|+------------+   ---->    +--+---+    ---->     +---------+ |
||            |    NSH     |      |     NSH      |         | |
|| Classifier +------------+ SFF1 +--------------+ DC1-GW1 + |
||            |            |      |              |         | |
|+------------+            +------+              +---------+ |
|                                                            |
|             +------------+       +------------+            |
|             | N(100,255) |       | N(100,254) |            |
|             +------------+       +------------+            |
|             | F:Inner Pkt|       | F:Inner Pkt|            |
|             +------------+       +------------+            |
|                                                            |
Figure 1: SR for Inter-DC SFC - Part 1

Referring now to Figure 2, DC1-GW1 performs a lookup using the information conveyed in the NSH, which results in <next-hop: DC2-GW1, encapsulation: SR>. The SR encapsulation, which may be SR-MPLS or SRv6, has the SR segment list to forward the packet across the inter-DC network to DC2.

                  +----------- Inter DC ----------------+
           (4)    |                (5)                  |
+------+  ---->   | +---------+   ---->     +---------+ |
|      |   NSH    | |         |     SR      |         | |
+ SFF1 +----------|-+ DC1-GW1 +-------------+ DC2-GW1 + |
|      |          | |         |             |         | |
+------+          | +---------+             +---------+ |
                  |                                     |
                  |          +------------+             |
                  |          | S(DC2-GW1) |             |
                  |          +------------+             |
                  |          | N(100,254) |             |
                  |          +------------+             |
                  |          | F:Inner Pkt|             |
                  |          +------------+             |
Figure 2: SR for Inter-DC SFC - Part 2

When the packet arrives at DC2, as shown in Figure 3, the SR encapsulation is removed, and DC2-GW1 performs a lookup on the NSH, which results in next hop: SFF2. When SFF2 receives the packet, it performs a lookup on <NSH: SPI 100, SI 254> and determines to forward the packet to SF2. SF2 applies its service, decrements the SI by 1, and returns the packet to SFF2. Therefore, SFF2 has <NSH: SPI 100, SI 253> when the packet comes back from SF2. SFF2 does a lookup on <NSH: SPI 100, SI 253>, which results in the end of the service function chain.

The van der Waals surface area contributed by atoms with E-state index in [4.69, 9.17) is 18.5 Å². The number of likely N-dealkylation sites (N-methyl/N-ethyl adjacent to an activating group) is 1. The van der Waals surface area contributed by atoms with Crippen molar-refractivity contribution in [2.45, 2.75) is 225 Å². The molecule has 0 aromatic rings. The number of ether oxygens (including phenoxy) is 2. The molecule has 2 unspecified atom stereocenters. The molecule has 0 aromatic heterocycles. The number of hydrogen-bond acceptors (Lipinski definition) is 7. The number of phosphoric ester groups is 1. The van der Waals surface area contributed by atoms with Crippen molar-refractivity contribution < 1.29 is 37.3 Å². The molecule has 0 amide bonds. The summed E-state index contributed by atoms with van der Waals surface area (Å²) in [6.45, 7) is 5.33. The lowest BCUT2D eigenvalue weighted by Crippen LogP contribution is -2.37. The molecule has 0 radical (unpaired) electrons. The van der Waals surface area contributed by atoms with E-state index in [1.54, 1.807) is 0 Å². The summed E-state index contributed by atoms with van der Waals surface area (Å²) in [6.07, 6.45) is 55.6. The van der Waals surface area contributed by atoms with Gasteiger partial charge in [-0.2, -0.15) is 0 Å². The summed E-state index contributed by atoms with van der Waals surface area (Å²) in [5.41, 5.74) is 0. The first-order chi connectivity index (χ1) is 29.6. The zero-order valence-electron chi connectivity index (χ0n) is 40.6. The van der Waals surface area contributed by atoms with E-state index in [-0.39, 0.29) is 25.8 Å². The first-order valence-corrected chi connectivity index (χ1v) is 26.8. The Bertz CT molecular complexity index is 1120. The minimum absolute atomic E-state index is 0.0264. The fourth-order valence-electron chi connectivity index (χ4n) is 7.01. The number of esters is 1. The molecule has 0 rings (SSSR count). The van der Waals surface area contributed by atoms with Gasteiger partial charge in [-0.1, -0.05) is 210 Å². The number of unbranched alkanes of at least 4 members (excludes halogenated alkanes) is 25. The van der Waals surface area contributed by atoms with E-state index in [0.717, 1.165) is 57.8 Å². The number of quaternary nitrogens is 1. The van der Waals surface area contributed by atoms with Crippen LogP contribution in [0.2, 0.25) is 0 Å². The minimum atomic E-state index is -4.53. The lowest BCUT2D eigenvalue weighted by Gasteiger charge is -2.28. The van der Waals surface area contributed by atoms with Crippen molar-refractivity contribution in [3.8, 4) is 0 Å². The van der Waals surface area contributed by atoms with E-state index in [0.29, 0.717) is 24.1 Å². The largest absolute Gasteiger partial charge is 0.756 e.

+------------------------ DC2 ----------------------+
                   |                         +-----+                   |
                   |                         | SF2 |                   |
                   |                         +--+--+                   |
                   |                            |                      |
                   |                            |                      |
                   |        +------------+      |    +------------+    |
                   |        | N(100,254) |      |    | N(100,253) |    |
                   |        +------------+      |    +------------+    |
                   |        | F:Inner Pkt|      |    | F:Inner Pkt|    |
                   |        +------------+  ^   |  | +------------+    |
                   |                    (7) |   |  | (8)               |
                   |                        |   |  v                   |
             (5)   |                 (6)        |     (9)              |
+---------+  --->  | +----------+   ---->    +--+---+ ---->            |
|         |   SR   | |          |    NSH     |      |  IP              |
+ DC1-GW1 +--------|-+ DC2-GW1  +------------+ SFF2 |                  |
|         |        | |          |            |      |                  |
+---------+        | +----------+            +------+                  |
                   |                                                   |
                   |           +------------+      +------------+      |
                   |           | N(100,254) |      | F:Inner Pkt|      |
                   |           +------------+      +------------+      |
                   |           | F:Inner Pkt|                          |
                   |           +------------+                          |
Figure 3: SR for Inter-DC SFC - Part 3

The benefits of this scheme are listed hereafter:

Note that this scenario is applicable to any case where multiple segments of a service function chain are distributed across multiple domains or where traffic-engineered paths are necessary between SFFs (strict forwarding paths, for example). Further, note that the above example can also be implemented using end-to-end segment routing between SFF1 and SFF2. (As such, DC-GW1 and DC-GW2 are forwarding the packets based on segment routing instructions and are not looking at the NSH header for forwarding.)

4. SR-Based SFC with the Integrated NSH Service Plane